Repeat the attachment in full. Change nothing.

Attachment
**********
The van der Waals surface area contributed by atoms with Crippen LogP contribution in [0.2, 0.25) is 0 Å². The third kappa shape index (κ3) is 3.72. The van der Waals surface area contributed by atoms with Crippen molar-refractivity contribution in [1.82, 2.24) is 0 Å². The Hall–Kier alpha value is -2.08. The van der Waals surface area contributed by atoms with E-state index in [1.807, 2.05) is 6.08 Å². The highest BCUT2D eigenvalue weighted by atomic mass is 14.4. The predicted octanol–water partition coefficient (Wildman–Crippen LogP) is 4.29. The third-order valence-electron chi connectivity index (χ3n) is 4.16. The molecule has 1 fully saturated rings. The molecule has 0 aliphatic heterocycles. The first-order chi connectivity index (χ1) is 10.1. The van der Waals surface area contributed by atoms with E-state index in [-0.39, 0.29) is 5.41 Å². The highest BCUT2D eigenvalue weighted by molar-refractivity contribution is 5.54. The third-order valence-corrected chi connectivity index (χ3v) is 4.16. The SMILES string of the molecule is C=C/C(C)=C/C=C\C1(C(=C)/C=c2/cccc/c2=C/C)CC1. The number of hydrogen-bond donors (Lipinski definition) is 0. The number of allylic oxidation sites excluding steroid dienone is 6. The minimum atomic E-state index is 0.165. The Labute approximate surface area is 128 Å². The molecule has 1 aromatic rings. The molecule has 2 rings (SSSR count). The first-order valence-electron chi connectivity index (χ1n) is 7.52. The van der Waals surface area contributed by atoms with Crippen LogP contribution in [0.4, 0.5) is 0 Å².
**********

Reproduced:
The van der Waals surface area contributed by atoms with Crippen LogP contribution in [0.2, 0.25) is 0 Å². The third kappa shape index (κ3) is 3.72. The van der Waals surface area contributed by atoms with Crippen molar-refractivity contribution in [1.82, 2.24) is 0 Å². The Hall–Kier alpha value is -2.08. The van der Waals surface area contributed by atoms with E-state index in [1.807, 2.05) is 6.08 Å². The highest BCUT2D eigenvalue weighted by atomic mass is 14.4. The predicted octanol–water partition coefficient (Wildman–Crippen LogP) is 4.29. The third-order valence-electron chi connectivity index (χ3n) is 4.16. The molecule has 1 fully saturated rings. The molecule has 0 aliphatic heterocycles. The first-order chi connectivity index (χ1) is 10.1. The van der Waals surface area contributed by atoms with E-state index in [-0.39, 0.29) is 5.41 Å². The highest BCUT2D eigenvalue weighted by molar-refractivity contribution is 5.54. The third-order valence-corrected chi connectivity index (χ3v) is 4.16. The SMILES string of the molecule is C=C/C(C)=C/C=C\C1(C(=C)/C=c2/cccc/c2=C/C)CC1. The number of hydrogen-bond donors (Lipinski definition) is 0. The number of allylic oxidation sites excluding steroid dienone is 6. The minimum atomic E-state index is 0.165. The Labute approximate surface area is 128 Å². The molecule has 1 aromatic rings. The molecule has 2 rings (SSSR count). The first-order valence-electron chi connectivity index (χ1n) is 7.52. The van der Waals surface area contributed by atoms with Crippen LogP contribution in [0.4, 0.5) is 0 Å².